• The emotional hurdle, or often referred to as NIMBYism (Not In My Backyard): many oppose building all the housing units needed based on the perceived threat of "urbanization" of areas . They like to point to villainous examples: Los Angeles and the San Fernando Valley. They react negatively at the mere mention of proposed housing units.
  • The political hurdle: both elected and appointed City leadership
    naturally responds to the high pressure from the vocal minority that shows up at council meetings to loudly express their opposition to projects of various scales, even if they often do not understand all the fine nuances of community or building design
  • The psychological hurdle (closely related to the two above): At about the
    same time the Housing Conferences started taking shape, the SOAR (Save Open Space and Agricultural Resources) initiative passed in most of the County. This initiative restricts developments outside of the boundaries of 
    the areas already "urbanized" to preserve farmlands and open space . This is not an unworthy cause. However, there have been no provisions to allow  increased density within the "urbanized" area to make up for the loss of the  ability to build more needed housing units. Many people perceive density as "bad" (where  "th ose people" live) , and they refer to LA or the Valley as examples they do not want to emulate in the County. Such sentiments are often expressed without any explanation as to why it is "bad" or what they mean as "bad . " Often people confuse overcrowding with density and lump the two together without any differentiation. Intermingled with all that are more complex and controversial issues of race, gender, age, etc.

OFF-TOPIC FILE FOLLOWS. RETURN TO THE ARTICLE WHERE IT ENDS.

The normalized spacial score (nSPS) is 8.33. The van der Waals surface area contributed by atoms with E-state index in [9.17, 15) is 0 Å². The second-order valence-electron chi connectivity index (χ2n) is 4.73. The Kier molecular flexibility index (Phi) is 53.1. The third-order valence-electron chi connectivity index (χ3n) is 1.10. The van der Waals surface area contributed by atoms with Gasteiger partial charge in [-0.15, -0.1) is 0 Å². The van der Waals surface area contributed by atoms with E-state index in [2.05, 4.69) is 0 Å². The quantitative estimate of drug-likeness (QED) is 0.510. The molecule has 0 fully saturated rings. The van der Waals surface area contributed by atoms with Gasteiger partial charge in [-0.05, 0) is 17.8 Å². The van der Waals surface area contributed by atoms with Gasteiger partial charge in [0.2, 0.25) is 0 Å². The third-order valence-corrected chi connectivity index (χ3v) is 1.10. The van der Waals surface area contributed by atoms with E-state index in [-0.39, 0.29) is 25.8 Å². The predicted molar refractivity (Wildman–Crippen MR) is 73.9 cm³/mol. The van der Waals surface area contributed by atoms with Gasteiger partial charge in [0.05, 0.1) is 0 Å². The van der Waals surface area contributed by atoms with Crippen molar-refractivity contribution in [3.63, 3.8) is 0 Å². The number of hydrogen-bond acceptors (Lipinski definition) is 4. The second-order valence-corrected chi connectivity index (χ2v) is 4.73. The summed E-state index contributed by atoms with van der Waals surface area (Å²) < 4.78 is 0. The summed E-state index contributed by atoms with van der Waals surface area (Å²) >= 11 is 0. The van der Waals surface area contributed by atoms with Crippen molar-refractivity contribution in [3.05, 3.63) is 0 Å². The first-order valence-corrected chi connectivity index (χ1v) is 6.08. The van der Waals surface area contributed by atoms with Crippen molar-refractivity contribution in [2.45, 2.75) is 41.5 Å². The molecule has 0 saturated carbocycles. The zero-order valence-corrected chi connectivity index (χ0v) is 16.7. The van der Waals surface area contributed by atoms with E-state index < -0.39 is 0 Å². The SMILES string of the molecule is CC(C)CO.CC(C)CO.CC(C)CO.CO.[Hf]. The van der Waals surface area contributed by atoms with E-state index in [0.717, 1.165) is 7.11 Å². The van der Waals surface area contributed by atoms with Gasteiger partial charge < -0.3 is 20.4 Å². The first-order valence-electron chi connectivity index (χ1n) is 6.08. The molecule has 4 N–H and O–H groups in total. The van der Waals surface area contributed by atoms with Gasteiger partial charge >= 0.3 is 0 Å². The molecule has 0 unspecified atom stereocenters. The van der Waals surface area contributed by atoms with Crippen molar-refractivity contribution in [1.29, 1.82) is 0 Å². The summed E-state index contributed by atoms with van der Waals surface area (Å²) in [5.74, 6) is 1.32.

This year saw the 15th conference. Fifteen  years later, I couldn't help asking myself, what has happened?  Many of the take away messages from the various speakers and local planners were similar to the ones before. The issues:
  • As long as NIMBYism remains strong, efforts to meet housing
    demand will be an uphill challenge. Everyone concerned should step up and attend city council meetings to voice support of deserving projects, rather than leave it all to the naysayers.
  • While development demands certainty, local politics can be baffling to those not familiar with the area. This discourages even savvy developers from proposing projects in the County.
  • Many consider Ventura County a "paradise," but culturally and geographically it is fairly isolated. It is not always " in sync " with concepts explored in neighboring communities such as LA or San Fernando Valley where density is better tolerated. Change is not an operative word here. The outside world has to conform to the County, not the other way around.
  • The Federal tax deduction for the housing mortgage is the biggest subsidy to all homeowners and adds to the artificial housing shortage as well as to an imbalance between rental and ownership units. Homeowners perceive that additional housing units lower the value of their own properties, which have reached artificial highs thanks to the artificially created shortage. Thus a never ending vicious cycle is created. Talk of removing the deduction has been around for years with no sign of any progress.
  • Lack of political courage from government leadership to push the housing agenda.
  • Sadly, in the last 10 years, 11,000 units have been entitled and permitted, but not built. There are several examples of sites readily available for higher density mixed use type housing, such as the still vacant old "Top Hat" site in downtown Ventura , which would add considerably to the
  • The big recession has further dampened development activities, whereas  before it, developers just said yes and hoped to figure out how to make it  work later. All the added time has made many projects no longer viable.
  • It is too easy to sue a project; even after years of processing have gone by and a project has been approved, it can be brought to court. The CEQA  process encourages this approach.